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    Zero Flow Seasonal Changes Pomme de Terre R. at Appleton 1931-2012

    Pre 1978 Post 1978

    Zero Flow Comparison

    Presenter Presentation Notes Additional example of analysis Over the history of the USGS gage at Appleton, the Pomme de Terre river has gone to zero flow 306 days. The above graph is a review for the period of record pre and post 1978, when surface water and groundwater appropriation increased significantly. For the period prior to 1978 94% of the zero flow days occurred from 1934-1940 during the Dust Bowl drought. For the period post 1978 100% of the zero flow days occurred during the drought of 1988-1989.

    The significant difference between these two time periods is when these days of zero flow occurred during the year. The chart shows the vast majority of zero flow days in the 1930s occurred during the late winter as base flows decline to zero prior to spring snowmelt recharge. Conversely, in the peak appropriation years of 1988 and 1989 the majority of the zero flow days occurred in the Summer/Fall (95%). Changes in the watershed and water use since the 1930’s are reflected in changing trends in the hydrology of the watershed.

    Summary of analysis: Human activity has changed the dynamic of the hydrologic cycle Evapotranspiration and seasonal flow availability changed under similar climatic conditions.

  • Maps of the Watershed

    Presenter Presentation Notes Overview map for a watershed comparison: Two stream gage locations used in the analysis Appropriations (purple) and observation wells (green) in the watershed

    The upper watershed has significantly more lakes than lower part of the watershed. The lower watershed is mostly cultivated and has a higher density of appropriations. The upper flow monitoring location’s (DNR/MPCA H23054001, 2010-current) drainage area = 397 sq. mi., approximately 40% of the downstream USGS long term station (USGS 05294000, 1931-current) at 905 sq. mi. Note: Analysis done in 2013 using 2012 data and prior overlapping years only.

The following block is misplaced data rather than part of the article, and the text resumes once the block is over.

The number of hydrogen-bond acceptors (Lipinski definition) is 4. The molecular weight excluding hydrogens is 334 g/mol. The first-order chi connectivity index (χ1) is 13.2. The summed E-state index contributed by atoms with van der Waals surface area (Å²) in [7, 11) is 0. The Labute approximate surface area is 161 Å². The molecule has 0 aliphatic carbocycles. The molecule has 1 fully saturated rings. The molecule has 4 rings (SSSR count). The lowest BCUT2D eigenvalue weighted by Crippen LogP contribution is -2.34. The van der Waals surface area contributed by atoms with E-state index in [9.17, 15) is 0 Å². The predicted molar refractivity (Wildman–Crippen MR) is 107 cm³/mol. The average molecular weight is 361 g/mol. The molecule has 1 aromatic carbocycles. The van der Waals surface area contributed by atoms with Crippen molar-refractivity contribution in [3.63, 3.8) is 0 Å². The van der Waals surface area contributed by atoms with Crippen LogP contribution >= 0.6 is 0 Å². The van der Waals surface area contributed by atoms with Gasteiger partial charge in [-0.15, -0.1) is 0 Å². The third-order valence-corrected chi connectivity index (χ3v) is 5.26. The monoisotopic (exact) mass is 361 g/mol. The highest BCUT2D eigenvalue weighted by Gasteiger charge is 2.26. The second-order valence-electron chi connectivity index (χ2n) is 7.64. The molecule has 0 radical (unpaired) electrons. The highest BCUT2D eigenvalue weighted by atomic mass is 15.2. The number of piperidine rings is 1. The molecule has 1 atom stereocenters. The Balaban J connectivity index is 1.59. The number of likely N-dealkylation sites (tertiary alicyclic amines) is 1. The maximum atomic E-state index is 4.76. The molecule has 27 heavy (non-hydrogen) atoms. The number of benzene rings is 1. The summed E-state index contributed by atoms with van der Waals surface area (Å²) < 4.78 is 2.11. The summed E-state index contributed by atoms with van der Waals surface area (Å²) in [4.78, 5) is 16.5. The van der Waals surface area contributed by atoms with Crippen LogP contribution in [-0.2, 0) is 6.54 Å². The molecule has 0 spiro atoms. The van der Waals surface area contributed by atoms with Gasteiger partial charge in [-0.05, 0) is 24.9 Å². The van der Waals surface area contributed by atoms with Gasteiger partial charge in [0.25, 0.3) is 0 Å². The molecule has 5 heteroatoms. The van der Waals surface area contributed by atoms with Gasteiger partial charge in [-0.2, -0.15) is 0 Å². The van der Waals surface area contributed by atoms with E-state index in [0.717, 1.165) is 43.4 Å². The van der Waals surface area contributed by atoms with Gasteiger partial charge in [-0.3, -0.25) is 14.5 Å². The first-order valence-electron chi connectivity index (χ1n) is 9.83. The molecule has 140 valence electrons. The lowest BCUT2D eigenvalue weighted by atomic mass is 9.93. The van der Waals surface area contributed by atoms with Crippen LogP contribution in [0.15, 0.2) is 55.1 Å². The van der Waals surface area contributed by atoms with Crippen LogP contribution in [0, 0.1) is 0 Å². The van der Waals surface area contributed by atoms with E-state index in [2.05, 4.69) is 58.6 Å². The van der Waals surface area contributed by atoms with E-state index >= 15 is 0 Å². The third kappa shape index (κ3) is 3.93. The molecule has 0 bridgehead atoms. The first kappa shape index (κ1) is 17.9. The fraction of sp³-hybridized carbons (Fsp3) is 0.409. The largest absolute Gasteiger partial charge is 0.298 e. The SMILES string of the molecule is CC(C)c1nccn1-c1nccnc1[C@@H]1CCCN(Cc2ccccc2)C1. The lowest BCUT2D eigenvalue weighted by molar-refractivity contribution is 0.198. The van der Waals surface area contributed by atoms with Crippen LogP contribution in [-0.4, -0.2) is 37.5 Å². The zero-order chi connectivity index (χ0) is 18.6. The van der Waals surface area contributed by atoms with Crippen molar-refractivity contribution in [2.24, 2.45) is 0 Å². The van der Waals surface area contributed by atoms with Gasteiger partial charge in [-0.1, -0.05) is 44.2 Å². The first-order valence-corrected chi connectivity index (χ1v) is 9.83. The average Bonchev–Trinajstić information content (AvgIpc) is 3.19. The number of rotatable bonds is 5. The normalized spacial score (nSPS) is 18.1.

• Upper and Lower Watershed Hydrograph Comparison

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    Daily Discharge Comparison 2010-2012 (Over H23054001's Period of Record 2010-2012)

    DNR/MPCA H23054001 (Upper Watershed) USGS 05294000 (Lower Watershed)

    Presenter Presentation Notes Hydrograph comparison of the 2 surface water monitoring sites. A comparison of data from 2010-2012 (3 years). Large rain events and snowmelts result greater discharges downstream than the upstream. In 2012 a drought brought both sites to similar base flow discharges. These differences in run off conditions reflect the watershed characteristics of the two monitoring sites.

  • Flow Duration Curve Comparison

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    Flow Duration Curve Comparison 2010-2012 USGS 05294000 Pomme de Terre River at Appleton, MN

    & DNR/PCA H23054001 Pomme de Terre near Hoffman, MN

    USGS 05294000 (Lower)

    DNR/MPCA H23054001 (Upper)

    Presenter Presentation Notes Both curves have relatively flat slopes at high flows indicating longer prolonged events like snowmelt, large floodplain storage, or wetland areas. The upper watershed has a larger storage component reflected in the flatter slope at exceedences less than 10 percent compared to the lower watershed. The two locations also deviates at the 90% discharege where the upstream site plateaus a little further, again likely from more groundwater and surface water base flow sources when compared to the lower watershed.

  • Hydrology and Hydrologic Analysis Hydrologic Cycle Slide Number 3 Period of Record Hydrograph�April 1931-September 2015 Flow Duration Curve Flow Duration Curve Comparison Slide Number 7 Zero Flow Comparison Maps of the Watershed Upper and Lower Watershed Hydrograph Comparison Flow Duration Curve Comparison Slide Number 12